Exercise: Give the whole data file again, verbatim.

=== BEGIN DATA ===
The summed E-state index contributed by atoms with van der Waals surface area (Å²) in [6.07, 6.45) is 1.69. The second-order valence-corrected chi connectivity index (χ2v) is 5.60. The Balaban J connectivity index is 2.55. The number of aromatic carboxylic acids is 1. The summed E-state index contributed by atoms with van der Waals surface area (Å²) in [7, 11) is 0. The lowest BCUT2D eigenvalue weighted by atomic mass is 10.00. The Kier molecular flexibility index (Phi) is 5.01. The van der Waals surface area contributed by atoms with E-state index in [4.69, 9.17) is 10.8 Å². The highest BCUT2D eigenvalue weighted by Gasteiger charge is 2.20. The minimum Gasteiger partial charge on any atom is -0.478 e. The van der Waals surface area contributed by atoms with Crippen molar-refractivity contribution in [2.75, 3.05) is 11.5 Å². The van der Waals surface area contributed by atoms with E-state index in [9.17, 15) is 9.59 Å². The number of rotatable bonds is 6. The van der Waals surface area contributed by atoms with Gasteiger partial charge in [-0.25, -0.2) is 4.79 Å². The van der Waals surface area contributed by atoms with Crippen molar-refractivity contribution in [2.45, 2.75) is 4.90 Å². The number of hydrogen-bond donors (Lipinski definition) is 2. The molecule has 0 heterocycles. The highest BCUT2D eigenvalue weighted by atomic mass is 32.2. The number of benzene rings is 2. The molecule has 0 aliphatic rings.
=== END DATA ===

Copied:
The summed E-state index contributed by atoms with van der Waals surface area (Å²) in [6.07, 6.45) is 1.69. The second-order valence-corrected chi connectivity index (χ2v) is 5.60. The Balaban J connectivity index is 2.55. The number of aromatic carboxylic acids is 1. The summed E-state index contributed by atoms with van der Waals surface area (Å²) in [7, 11) is 0. The lowest BCUT2D eigenvalue weighted by atomic mass is 10.00. The Kier molecular flexibility index (Phi) is 5.01. The van der Waals surface area contributed by atoms with E-state index in [4.69, 9.17) is 10.8 Å². The highest BCUT2D eigenvalue weighted by Gasteiger charge is 2.20. The minimum Gasteiger partial charge on any atom is -0.478 e. The van der Waals surface area contributed by atoms with Crippen molar-refractivity contribution in [2.75, 3.05) is 11.5 Å². The van der Waals surface area contributed by atoms with E-state index in [9.17, 15) is 9.59 Å². The number of rotatable bonds is 6. The van der Waals surface area contributed by atoms with Gasteiger partial charge in [-0.25, -0.2) is 4.79 Å². The van der Waals surface area contributed by atoms with Crippen molar-refractivity contribution in [2.45, 2.75) is 4.90 Å². The number of hydrogen-bond donors (Lipinski definition) is 2. The molecule has 0 heterocycles. The highest BCUT2D eigenvalue weighted by atomic mass is 32.2. The number of benzene rings is 2. The molecule has 0 aliphatic rings.